Biophilia: On Love and Nature
Our relationship with nature gives rise to a paradox, in the same way that love creates a paradox. The paradox of love closely parallels the on-going struggle we have with the question of whether we are a part of nature, or separate from it. When we think of nature as our beloved, we discover that the answer is in fact: both. To be a nature-lover is to recognize this paradox: when we love nature, we see that our love both unites us with and differentiates us from what we love. In this way our love of nature affirms the most basic truth of our experience as self-aware creatures: that we are both a part of and apart from the world around us, that we are both whole individuals ourselves, and united in a whole that transcends our individuality.
Anatomy of a God
We want so very much to understand our gods, to know them intimately, to see how they work in our lives. It is tempting to dissect, to analyze, to categorize. And sometimes, it is necessary, even beneficial. We are categorizing creatures, we human beings. We pick out patterns as a matter of survival. When it comes to our gods, we reach for them not only with our prayers and offerings, but with our reason and our intellects — we would know them with our whole selves, in all their parts, in part so that we might know our own selves better in all our parts. The challenge is to delve into theology without killing its subject, to try our hand at analysis and critical thinking without pretending that the numinous divine is a dead thing that will hold still beneath our careful knives. Theology is not dissection. It is much more gruesome than that; it is vivisection.
Light a Candle to Begin
Christmas eve night, about nine o'clock. Basket slung over one arm and bumping into my hip with every step, I trudge through the snow. The ribbon wound around the basket's slim handle glistens in a hint of milky moonlight, gold thread woven in elaborate patterns through the deep red cloth. In the basket, a red pillar candle and two tapers — scented "seasonal berry" — jostle in a nest of intertwined greens, bits of douglas fir and blue spruce smelling sweetly of bent needles and dried sap; wedged among them, the frankincense sticks, the crystal bowl full of dark sunflower seeds and dried cranberries, the small jar of spring water decorated with silvery snowflake designs and curled bits of blue string. The snow crunches as I feel my way along the un-shoveled path through the park, some of it falling onto the tops of my moccasin-like shoes and slipping down inside to melt against bare skin.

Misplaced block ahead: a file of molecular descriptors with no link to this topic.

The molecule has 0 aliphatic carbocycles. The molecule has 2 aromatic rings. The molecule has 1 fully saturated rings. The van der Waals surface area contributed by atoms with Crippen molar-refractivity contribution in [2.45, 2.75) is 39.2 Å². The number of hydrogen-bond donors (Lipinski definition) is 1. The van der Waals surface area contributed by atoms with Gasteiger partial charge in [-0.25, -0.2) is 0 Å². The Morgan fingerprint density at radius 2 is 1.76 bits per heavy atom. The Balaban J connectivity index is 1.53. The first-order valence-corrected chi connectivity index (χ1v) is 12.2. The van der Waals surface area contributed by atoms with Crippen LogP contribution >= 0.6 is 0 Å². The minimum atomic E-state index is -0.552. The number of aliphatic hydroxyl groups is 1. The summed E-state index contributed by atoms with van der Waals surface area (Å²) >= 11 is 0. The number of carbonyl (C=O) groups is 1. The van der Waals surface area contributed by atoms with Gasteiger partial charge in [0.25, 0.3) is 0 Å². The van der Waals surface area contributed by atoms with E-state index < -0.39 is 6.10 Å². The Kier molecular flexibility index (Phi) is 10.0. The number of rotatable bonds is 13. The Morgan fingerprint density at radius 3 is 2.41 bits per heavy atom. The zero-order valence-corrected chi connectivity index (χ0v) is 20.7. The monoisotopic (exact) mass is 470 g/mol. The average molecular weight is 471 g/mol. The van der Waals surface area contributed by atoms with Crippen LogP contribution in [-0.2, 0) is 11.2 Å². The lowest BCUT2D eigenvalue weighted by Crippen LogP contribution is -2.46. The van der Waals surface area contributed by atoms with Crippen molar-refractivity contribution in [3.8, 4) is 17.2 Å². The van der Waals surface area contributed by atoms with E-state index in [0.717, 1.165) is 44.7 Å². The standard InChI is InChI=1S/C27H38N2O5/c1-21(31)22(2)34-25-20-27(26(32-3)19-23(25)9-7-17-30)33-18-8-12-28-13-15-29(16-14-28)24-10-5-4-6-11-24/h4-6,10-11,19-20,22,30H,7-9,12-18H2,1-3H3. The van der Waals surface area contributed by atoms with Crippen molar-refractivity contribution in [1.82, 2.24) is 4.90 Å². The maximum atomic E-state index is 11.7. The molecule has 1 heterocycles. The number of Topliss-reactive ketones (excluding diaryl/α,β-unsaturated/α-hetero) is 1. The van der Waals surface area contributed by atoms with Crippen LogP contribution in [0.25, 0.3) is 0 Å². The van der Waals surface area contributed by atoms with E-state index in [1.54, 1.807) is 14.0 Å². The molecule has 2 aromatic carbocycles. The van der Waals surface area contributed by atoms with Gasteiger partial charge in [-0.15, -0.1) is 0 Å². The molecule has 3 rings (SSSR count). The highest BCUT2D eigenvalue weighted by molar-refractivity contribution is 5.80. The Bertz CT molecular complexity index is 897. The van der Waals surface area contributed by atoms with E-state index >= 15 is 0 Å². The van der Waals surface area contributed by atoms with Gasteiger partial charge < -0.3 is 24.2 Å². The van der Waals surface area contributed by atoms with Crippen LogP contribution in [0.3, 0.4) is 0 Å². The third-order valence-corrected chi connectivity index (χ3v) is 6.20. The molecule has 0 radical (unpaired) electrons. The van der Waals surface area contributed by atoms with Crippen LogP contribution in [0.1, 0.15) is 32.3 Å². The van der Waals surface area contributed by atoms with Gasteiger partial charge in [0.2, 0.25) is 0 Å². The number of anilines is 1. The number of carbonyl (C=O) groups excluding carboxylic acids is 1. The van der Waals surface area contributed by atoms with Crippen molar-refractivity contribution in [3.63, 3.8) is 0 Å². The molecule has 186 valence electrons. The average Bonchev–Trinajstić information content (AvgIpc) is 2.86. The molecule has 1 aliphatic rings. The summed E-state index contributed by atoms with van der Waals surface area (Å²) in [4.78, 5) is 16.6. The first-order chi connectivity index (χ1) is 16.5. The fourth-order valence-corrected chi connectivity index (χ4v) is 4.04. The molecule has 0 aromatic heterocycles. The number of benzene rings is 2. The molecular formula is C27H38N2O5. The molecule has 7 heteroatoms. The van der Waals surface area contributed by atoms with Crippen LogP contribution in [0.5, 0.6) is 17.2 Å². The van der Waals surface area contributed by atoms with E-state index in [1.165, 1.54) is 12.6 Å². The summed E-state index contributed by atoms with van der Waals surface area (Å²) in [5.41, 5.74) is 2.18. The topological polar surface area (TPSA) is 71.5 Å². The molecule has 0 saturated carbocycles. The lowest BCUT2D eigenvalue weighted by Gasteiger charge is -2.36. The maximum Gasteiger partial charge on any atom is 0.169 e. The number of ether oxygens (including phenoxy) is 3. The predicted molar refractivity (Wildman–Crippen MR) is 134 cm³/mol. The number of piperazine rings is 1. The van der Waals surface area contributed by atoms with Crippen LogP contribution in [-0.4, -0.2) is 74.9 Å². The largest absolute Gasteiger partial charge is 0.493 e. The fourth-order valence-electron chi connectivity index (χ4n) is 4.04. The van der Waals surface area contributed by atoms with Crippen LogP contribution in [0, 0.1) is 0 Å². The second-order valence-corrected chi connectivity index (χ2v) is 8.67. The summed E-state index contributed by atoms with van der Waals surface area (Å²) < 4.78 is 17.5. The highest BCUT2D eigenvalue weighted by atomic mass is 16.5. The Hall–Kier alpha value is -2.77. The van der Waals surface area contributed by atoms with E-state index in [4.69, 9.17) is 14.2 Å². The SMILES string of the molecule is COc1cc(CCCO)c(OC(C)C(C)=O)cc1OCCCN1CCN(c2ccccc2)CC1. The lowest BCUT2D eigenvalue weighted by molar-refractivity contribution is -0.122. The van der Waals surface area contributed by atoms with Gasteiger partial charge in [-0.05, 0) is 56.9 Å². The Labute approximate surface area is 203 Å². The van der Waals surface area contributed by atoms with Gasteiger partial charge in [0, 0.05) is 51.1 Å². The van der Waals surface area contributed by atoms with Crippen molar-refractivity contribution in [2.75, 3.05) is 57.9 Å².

Embarrassment: An Invitation to Growth
Embarrassment has been a hot topic in the Pagan blogosphere this week, and it has me thinking about my own relationship with the Pagan community. But it also has me pondering my relationship with embarrassment itself. I learned early on that when others perceived my embarrassment, they almost always assumed that it was because I was ashamed of myself, and I was encouraged — in all the subtle ways that culture shapes the individual psyche — to turn a critical eye on my embarrassment and question how it might reflect my various flaws. Maybe this is because, in our culture, male embarrassment is more often perceived as a value judgment about others, while female embarrassment is interpreted as a response to personal failing.
Why (Not) Be a Christian? – The Oasis
Meeter gives Christianity a bit of a soft sell, emphasizing all of the ways that being a Christian can help you get your head right and find a more meaningful way of living. But what he doesn't do is justify, or even articulate, some of the foundational ontological beliefs on which he's based his arguments. Since the kind of god we worship affects the kind of human beings we are, let's see if we can't find out a bit more about Meeter's god by looking at the kind of human he inspires.